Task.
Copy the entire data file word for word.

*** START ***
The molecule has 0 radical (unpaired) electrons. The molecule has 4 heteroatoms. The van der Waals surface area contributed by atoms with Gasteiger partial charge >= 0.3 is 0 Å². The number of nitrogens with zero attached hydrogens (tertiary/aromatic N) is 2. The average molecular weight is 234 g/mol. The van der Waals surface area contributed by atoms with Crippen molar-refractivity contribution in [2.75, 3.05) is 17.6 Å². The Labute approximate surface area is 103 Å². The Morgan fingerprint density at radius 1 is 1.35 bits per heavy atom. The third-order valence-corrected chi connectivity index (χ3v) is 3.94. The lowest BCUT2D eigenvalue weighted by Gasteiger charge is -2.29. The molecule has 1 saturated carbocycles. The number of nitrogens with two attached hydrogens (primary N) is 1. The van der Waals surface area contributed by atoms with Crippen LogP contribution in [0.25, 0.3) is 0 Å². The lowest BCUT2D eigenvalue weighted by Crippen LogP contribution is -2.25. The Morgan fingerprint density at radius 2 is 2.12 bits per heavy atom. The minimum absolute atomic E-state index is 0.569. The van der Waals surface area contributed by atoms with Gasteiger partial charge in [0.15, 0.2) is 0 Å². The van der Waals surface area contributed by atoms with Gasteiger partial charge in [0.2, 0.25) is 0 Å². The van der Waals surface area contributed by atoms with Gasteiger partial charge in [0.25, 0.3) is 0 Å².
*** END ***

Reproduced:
The molecule has 0 radical (unpaired) electrons. The molecule has 4 heteroatoms. The van der Waals surface area contributed by atoms with Gasteiger partial charge >= 0.3 is 0 Å². The number of nitrogens with zero attached hydrogens (tertiary/aromatic N) is 2. The average molecular weight is 234 g/mol. The van der Waals surface area contributed by atoms with Crippen molar-refractivity contribution in [2.75, 3.05) is 17.6 Å². The Labute approximate surface area is 103 Å². The Morgan fingerprint density at radius 1 is 1.35 bits per heavy atom. The third-order valence-corrected chi connectivity index (χ3v) is 3.94. The lowest BCUT2D eigenvalue weighted by Gasteiger charge is -2.29. The molecule has 1 saturated carbocycles. The number of nitrogens with two attached hydrogens (primary N) is 1. The van der Waals surface area contributed by atoms with Crippen LogP contribution in [0.25, 0.3) is 0 Å². The lowest BCUT2D eigenvalue weighted by Crippen LogP contribution is -2.25. The Morgan fingerprint density at radius 2 is 2.12 bits per heavy atom. The minimum absolute atomic E-state index is 0.569. The van der Waals surface area contributed by atoms with Gasteiger partial charge in [0.15, 0.2) is 0 Å². The van der Waals surface area contributed by atoms with Gasteiger partial charge in [0.2, 0.25) is 0 Å². The van der Waals surface area contributed by atoms with Gasteiger partial charge in [0.25, 0.3) is 0 Å².